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DuntoiRab

Engine Failures

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This is strange. Three times today, 2x in the DM BAC1-11 and 1x in the DM HS Trident 3, I experienced total engine failure.

 

Upon checking the failure tab on each occassion the red checks were in the failed boxes e1 2 and 3 for the Tri jet, 1 and 2 for the Speys.

 

Now, never, ever in my 15 plus years of simming have I set failures. I am not interested in those scenarios.

 

What or how could failures be set whitout my knowledge? I haven't a clue and would appreciate any ideas.

 

FYI, no new a/c have been installed, just a coupleof freeware sceneries I need for our current classic BA a/c tour of Europe.

 

TIA

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Ensure you have reset the failures properly. Does DM's stuff simulate engine failures due to overstress (i.e. prolonged exceeding of EGT limits).

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As far as I can tell the BAC 1-11 uses A vars for engine fires so they would be governed by the sim settings.

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I know what it was now. Both models have an engine top temp switch. It prevents full throttle movement to protect against over cooking the engines.

 

Because of the slow sluggish climb performance I had switched ETT of and firewalled the throttles.

 

Now I know the models have hot engine shuit downmodeledin them.

Kind of cool, you learnstuff all the time.

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The Trident was known for rubbish climb performance, they early 1Cs were nicknamed "gripper" and it was said they only took off because of the curvature of the Earth! The 2E and 3B were better, just make sure you're not too heavily loaded and don't forget you can always use the 3B's 4th engine to launch you off the deck (you're on your own after that because it shuts down by 500 ft)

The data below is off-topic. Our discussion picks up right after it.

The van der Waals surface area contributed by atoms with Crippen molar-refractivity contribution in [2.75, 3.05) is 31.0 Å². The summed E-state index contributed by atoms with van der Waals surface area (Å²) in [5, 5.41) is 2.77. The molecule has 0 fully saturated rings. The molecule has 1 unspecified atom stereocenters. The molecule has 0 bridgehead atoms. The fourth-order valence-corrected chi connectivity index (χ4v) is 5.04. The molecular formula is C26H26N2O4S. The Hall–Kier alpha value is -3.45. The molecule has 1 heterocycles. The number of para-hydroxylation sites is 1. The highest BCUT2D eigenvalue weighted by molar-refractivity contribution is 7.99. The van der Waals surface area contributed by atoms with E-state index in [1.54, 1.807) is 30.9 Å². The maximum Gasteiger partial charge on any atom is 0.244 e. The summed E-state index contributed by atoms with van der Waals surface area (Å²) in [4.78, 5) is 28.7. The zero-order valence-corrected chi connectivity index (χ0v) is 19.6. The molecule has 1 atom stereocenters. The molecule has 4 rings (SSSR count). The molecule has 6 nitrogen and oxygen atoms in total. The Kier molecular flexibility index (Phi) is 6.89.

The BAC 1-11 you shouldn't have climb issues with generally, although if the ambient temperature is high you can use the water injection for a "wet takeoff". Though I'm not sure if BA's  510EDs had this facility.

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The top temperature controls only diverted hot air into the airframe anti-ice system. The 1-11 engines were prone to overheating and had water injection. I'll have to have a look at DMs coding but I'm not sure if he actually coded the top temperature controls to also reduce the throttle. He has a P7 gauge for the pressure at the back of the turbines but it's a fake.

   The hot air is a by product of high ambient temperatures which cause the engines to overspool. That is not controlled by the top temperature control switches. That is good old fashioned manual throttle control.

   DM also used default MS airfile tables for all his models hence the surge during start-up. P7 is extremely difficult to calculate as far as the sim goes. First you have to code the maximum values allowed at any airfield elevation at any altitude. Then you have to code for how the gauges actually behave for any given temperature and pressure. If the engines did not reach the maximum value allowed then the take-off was aborted. A fairly rare event as far as the RR Conways on the VC10's were concerned.

    I did a lot of work on DMs VC10 panel regarding the engines. The airfiles were completely re-written with new throttle relationships and thrust curves etc. It took a very long time to calculate the correct polynomial curves for P7 and to calculate when full throttle was not to be used. The 10 had either full throttle or factored power. Factored power was a rough calculation as to how far to advance the throttle on take-off. And this was placarded in front of the pilots. 100% 96% and 93% TLA or "Throttle Lever Angle" There were no markings on the pilots throttles or the FE's. It was a guestimate attained by experience.

  The RR Conways do have a fuel limiter that cuts in at about 105%n2 but that has proven rather difficult to model as in the sim fuel is directly related to the throttle position. The consequence is that when taking-off from Kuwait for example the crew needs to more than heed the engine limitations shedule to prevent the engines overspooling and breaking up. Or causing an emergency shut-down to prevent further damage. Not something you want to happen just after take-off!

   The VC10 panel update now has full callouts including "Power checked" when the thrust meets the correct P7. N2 varies according to throttle position and ambient temperature and pressure.

   Although the VC10 itself was designed for hot and high airfields the engines don't like hot air at the front. This is unfortunately a problem with all jet engines.

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